AALL applauds the administration for their continued commitment to transparency reforms and we look forward to the release of the second National Action Plan. Access to government information is crucial to a just, democratic society and informed citizenry. AALL will continue to work with the administration and other organizations to promote policies, regulations, and guidance which encourage openness, transparency, and public participation.


GAO Audit of OGIS is Mixed Review

October 2, 2013

By Elizabeth

A recent General Accountability Office (GAO) audit of the Office of Government Information Services (OGIS) gave mixed reviews to the agency’s success in meeting its statutory responsibilities. OGIS is charged with recommending policy changes to improve the Freedom of Information Act (FOIA) process, offering mediation services to help resolve disputes between requestors and agencies, and acting as ombudsman by responding to the needs of the diverse FOIA community.  While recognizing the constraints of OGIS’s limited budget, the GAO report concludes that OGIS’s actions are not as robust as they should be to effectively comply with the law and points to the failure of OGIS to create a plan for conducting comprehensive reviews of federal agencies’ FOIA policies or compliance.

Since its establishment in 2009, OGIS has provided comments on proposed FOIA regulations for 18 of 99 federal agencies that administer FOIA, as well as a number of Privacy Act system of records notices, according to the GAO report. While OGIS has suggested improvements to a number of those regulations and notices, GAO finds it has “not performed the reviews of regulations and notices in a proactive, comprehensive manner, and has not conducted any reviews of agencies’ compliance with the law.” OGIS is in the early stages of developing a methodology for conducting such reviews and GAO recommends that they agency set a time frame for completing this work and under which to begin carrying out proactive evaluations of agency compliance. The report also calls for the creation of performance measures for its mediation services.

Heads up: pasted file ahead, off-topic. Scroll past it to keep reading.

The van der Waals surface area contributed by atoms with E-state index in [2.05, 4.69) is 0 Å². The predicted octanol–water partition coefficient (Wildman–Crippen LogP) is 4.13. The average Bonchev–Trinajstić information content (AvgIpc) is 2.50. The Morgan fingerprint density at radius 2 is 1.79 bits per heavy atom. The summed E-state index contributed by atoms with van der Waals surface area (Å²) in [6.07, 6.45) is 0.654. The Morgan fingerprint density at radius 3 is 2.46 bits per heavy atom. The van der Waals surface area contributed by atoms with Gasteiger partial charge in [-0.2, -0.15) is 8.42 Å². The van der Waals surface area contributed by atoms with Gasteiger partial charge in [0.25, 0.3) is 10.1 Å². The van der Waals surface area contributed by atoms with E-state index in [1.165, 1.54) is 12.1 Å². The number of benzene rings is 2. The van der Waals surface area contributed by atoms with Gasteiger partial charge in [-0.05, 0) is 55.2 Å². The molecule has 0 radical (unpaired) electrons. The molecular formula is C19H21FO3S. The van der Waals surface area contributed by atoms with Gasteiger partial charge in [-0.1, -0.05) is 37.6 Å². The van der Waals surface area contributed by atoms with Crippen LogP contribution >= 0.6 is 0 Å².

In a blog post last week, director of OGIS Miriam Nisbet responded to some the criticism leveled in the GAO report.  Ms. Nisbet points to the “lessons learned” in the last four years of OGIS’s work, highlighting that above all “It is challenging to define ‘success’ in providing mediation services.” Given OGIS’s broad mandate and the great demand for OGIS’s services, the constraints of a small staff, limited budget, and large caseload present challenges.  Further, it is not obvious that Congress necessarily intended for OGIS to conduct comprehensive reviews, as GAO assumes, or that such an approach is necessary for OGIS to exercise effective oversight.

OGIS is working on an action plan to respond to the challenges identified in the GAO report and will share it with the public in the coming weeks. AALL has been supportive of OGIS and its important work in mediating FOIA disputes and offering training to agencies, and we commend the agency’s leadership in developing a uniform, centralized location to make and manage information requests. We hope to see continued Congressional support for OGIS. By promoting the availability and importance of OGIS’s mediation work, the government can avoid the animosity and costs associated with litigation and better facilitate the legal right of access to government information under FOIA.


FOIA Portal Now Open to Public

October 3, 2012

By Elizabeth